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Stopping the conflict avoidance dance on your farm

Here’s some ways to engage in constructive conversation

You are likely exhausted from harvest as you have grabbed this paper for a few moments of “downtime.” Harvest stress gives everyone on the farm team a chance to show their true colours as to how they manage mistakes and high tension.

My question for you is, “Are you tired of the conflict avoidance dance on your farm?” “Are you finally ready to prevent destructive conflict avoidance?”

I bet there are folks on your farm who are ready to work out issues, yet they are highly frustrated by those who usually avoid. They often tell me, “I can’t deal with someone who won’t talk to me and tell me what the problem is!” So how can you deal with the “strong, silent types” who won’t engage with you?

Here are some tips from William Wilmot and Joyce Hocker, authors of Interpersonal Conflict:

  • Put them at ease. Use a non-threatening approach — calm voice, friendly and open non-verbal actions (like extending your hand when you are asking someone to dance); don’t trap them in the pickup or a small space, and consider sharing a meal together. Breaking bread together has a huge impact on setting a good tone for a tough conversation. Pie makes people happy I am told!
  • Provide safety. Set ground rules (“I promise I won’t raise my voice or interrupt you”) and let them have time to prepare for discussion. I usually ask, “Is this a good time for us to talk? If not, when would work better?”
  • Change the mode of communication. Please don’t text! If you have been using emails, talk face to face; try writing out a letter if talking in person doesn’t work. I have seen the power of the written word with a young successor who carefully laid out his vision for the farm on paper, and then shared it with his parents. He typed it on the computer so that he could correct the tone of his letter. He was also careful to thank his parents for the opportunities they had provided, and he made requests in a polite manner.
  • Frame the conversation as relationship building. You might say, “I have a suggestion for how you could help build our relationship,” or, “Our project needs some help. Would you be able to talk with me about our timeline?”
  • Do not say, “We need to talk.” That strikes fear into the heart of most folks.

My friend Shelle Rose Charvet who wrote the book Words that Change Minds, has many great ideas for better communication. She encouraged me to start saying, “May I make a request?” rather that using, “I need to talk with you.” Check out Shelle’s free persuasion course at wordsthatchangeminds.com.

When you avoid

According to Wilmont and Hocker, “If you see yourself as an avoider, we hope you will want to expand your repertoire to be able to collaborate, confront, stay engaged, and even escalate when needed. You will need to find the sources of your fearful responses, be willing to take breaks when you need to, practise initiating important conversations instead of waiting for others to initiate (this gives you a sense of necessary control) and focus on what is actually happening in the interaction instead of only how you feel.”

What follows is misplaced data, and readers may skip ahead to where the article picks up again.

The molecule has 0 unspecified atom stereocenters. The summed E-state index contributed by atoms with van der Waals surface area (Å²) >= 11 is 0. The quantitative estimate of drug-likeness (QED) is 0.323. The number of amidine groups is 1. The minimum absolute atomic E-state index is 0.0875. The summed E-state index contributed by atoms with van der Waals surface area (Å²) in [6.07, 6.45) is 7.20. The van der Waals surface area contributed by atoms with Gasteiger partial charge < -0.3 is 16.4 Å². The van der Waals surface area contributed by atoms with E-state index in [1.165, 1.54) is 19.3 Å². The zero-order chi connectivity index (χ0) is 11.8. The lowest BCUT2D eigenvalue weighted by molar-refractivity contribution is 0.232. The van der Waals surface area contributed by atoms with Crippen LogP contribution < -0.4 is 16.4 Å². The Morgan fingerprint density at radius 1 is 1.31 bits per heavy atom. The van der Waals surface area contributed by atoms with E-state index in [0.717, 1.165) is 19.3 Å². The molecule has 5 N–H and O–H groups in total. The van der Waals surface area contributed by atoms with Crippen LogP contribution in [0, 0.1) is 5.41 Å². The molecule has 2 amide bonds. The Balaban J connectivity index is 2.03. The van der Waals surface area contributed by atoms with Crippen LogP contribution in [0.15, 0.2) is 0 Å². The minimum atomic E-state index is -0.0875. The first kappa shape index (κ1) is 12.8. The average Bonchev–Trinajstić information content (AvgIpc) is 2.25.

You may need to ask a third party for help in resolving the conflict to deal with your sense of overwhelm. That is why I will never be out of a job as a farm family coach. Farm families are entangled in the avoidance dance and they want it to stop.

If you keep avoiding, others around you will avoid all hot issues to take care of you, but I can tell you right now they are sick and tired of walking on eggshells on your farm.

Their other option is to get really mad, which is called escalating, and they threaten to leave. Either of these dances sets in motion a destructive system. “You may see yourself as the victim, or as the one who is right but persecuted,” says Wilmont. He says you can change your sense of self by adopting new, risky, but rewarding conflict skills.

Here are his tips for working with your own avoidance:

  • Safety comes first. If you do not feel protected, you can’t use productive conflict skills. If your partner shows any history or signs of physically harming you, work only with a third party. If you own a grain bagger, be careful. I have seen this machine cause father and son come to fisticuffs on more than one occasion!
  • Take breaks if you freeze when you are afraid. Let others know what is going on, “This is hard for me, I need to take a break, but I will be back.” You won’t be seen as an avoider but as a careful person. In mediation we call these “caucus” breaks where the person speaks privately to the mediator to get their bearings and more understanding or information.
  • Ask for the dance. Learn to initiate conversations rather than waiting. John Gottman calls this “making quick repair.” Don’t let issues fester and boil. Engage!
  • Ask for help if you are stuck. The greatest gift we can give each other is the sense of being heard. Talk to a professional third party, the farm stress line counsellor or a trusted friend to work out how you want to address your conflict situation. I have many resources on my website to encourage better conflict resolution. “How to Have Better Family Fights” is one of my most-watched webinars. You’ll find it at elainefroese.com.

About the author

Contributor

Elaine Froese is a certified farm family coach and farm partner. Seek her out at www. elainefroese.com or call 1-866-848-8311. Buy her books for your mom. Share your stories of how these phrases have impacted you. Elaine wants to hear from you on Facebook at “farm family coach” or Twitter @elainefroese.

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